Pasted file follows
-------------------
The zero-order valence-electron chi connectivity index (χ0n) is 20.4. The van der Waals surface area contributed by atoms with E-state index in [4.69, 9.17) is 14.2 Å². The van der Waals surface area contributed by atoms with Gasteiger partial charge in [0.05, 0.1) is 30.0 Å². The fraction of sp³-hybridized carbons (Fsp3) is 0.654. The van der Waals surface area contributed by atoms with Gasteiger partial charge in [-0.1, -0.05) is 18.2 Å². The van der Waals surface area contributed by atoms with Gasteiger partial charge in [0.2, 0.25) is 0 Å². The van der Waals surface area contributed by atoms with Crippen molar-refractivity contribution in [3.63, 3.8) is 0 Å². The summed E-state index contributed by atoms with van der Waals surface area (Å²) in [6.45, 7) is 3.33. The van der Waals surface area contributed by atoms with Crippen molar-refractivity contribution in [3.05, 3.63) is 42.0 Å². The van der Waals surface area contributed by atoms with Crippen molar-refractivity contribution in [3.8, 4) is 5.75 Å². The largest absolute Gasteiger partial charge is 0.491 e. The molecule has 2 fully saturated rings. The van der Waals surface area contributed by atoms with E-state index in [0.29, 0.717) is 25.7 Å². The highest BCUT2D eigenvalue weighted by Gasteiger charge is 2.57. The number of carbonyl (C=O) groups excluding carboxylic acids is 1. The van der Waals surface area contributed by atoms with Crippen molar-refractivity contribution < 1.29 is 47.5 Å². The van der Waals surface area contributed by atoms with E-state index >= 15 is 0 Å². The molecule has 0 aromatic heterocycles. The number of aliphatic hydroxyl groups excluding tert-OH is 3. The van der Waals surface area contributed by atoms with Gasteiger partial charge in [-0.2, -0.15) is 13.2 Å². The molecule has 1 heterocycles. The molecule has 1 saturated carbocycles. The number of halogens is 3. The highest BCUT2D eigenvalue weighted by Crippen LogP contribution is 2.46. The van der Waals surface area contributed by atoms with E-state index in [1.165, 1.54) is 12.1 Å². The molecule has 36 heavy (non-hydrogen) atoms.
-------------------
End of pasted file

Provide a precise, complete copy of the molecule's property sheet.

The zero-order valence-electron chi connectivity index (χ0n) is 20.4. The van der Waals surface area contributed by atoms with E-state index in [4.69, 9.17) is 14.2 Å². The van der Waals surface area contributed by atoms with Gasteiger partial charge in [0.05, 0.1) is 30.0 Å². The fraction of sp³-hybridized carbons (Fsp3) is 0.654. The van der Waals surface area contributed by atoms with Gasteiger partial charge in [-0.1, -0.05) is 18.2 Å². The van der Waals surface area contributed by atoms with Gasteiger partial charge in [0.2, 0.25) is 0 Å². The van der Waals surface area contributed by atoms with Crippen molar-refractivity contribution in [3.63, 3.8) is 0 Å². The summed E-state index contributed by atoms with van der Waals surface area (Å²) in [6.45, 7) is 3.33. The van der Waals surface area contributed by atoms with Crippen molar-refractivity contribution in [3.05, 3.63) is 42.0 Å². The van der Waals surface area contributed by atoms with Crippen molar-refractivity contribution in [3.8, 4) is 5.75 Å². The largest absolute Gasteiger partial charge is 0.491 e. The molecule has 2 fully saturated rings. The van der Waals surface area contributed by atoms with E-state index in [0.29, 0.717) is 25.7 Å². The highest BCUT2D eigenvalue weighted by Gasteiger charge is 2.57. The number of carbonyl (C=O) groups excluding carboxylic acids is 1. The van der Waals surface area contributed by atoms with Crippen molar-refractivity contribution < 1.29 is 47.5 Å². The van der Waals surface area contributed by atoms with E-state index >= 15 is 0 Å². The molecule has 0 aromatic heterocycles. The number of aliphatic hydroxyl groups excluding tert-OH is 3. The van der Waals surface area contributed by atoms with Gasteiger partial charge in [-0.2, -0.15) is 13.2 Å². The molecule has 1 heterocycles. The molecule has 1 saturated carbocycles. The number of halogens is 3. The highest BCUT2D eigenvalue weighted by Crippen LogP contribution is 2.46. The van der Waals surface area contributed by atoms with E-state index in [1.165, 1.54) is 12.1 Å². The molecule has 36 heavy (non-hydrogen) atoms.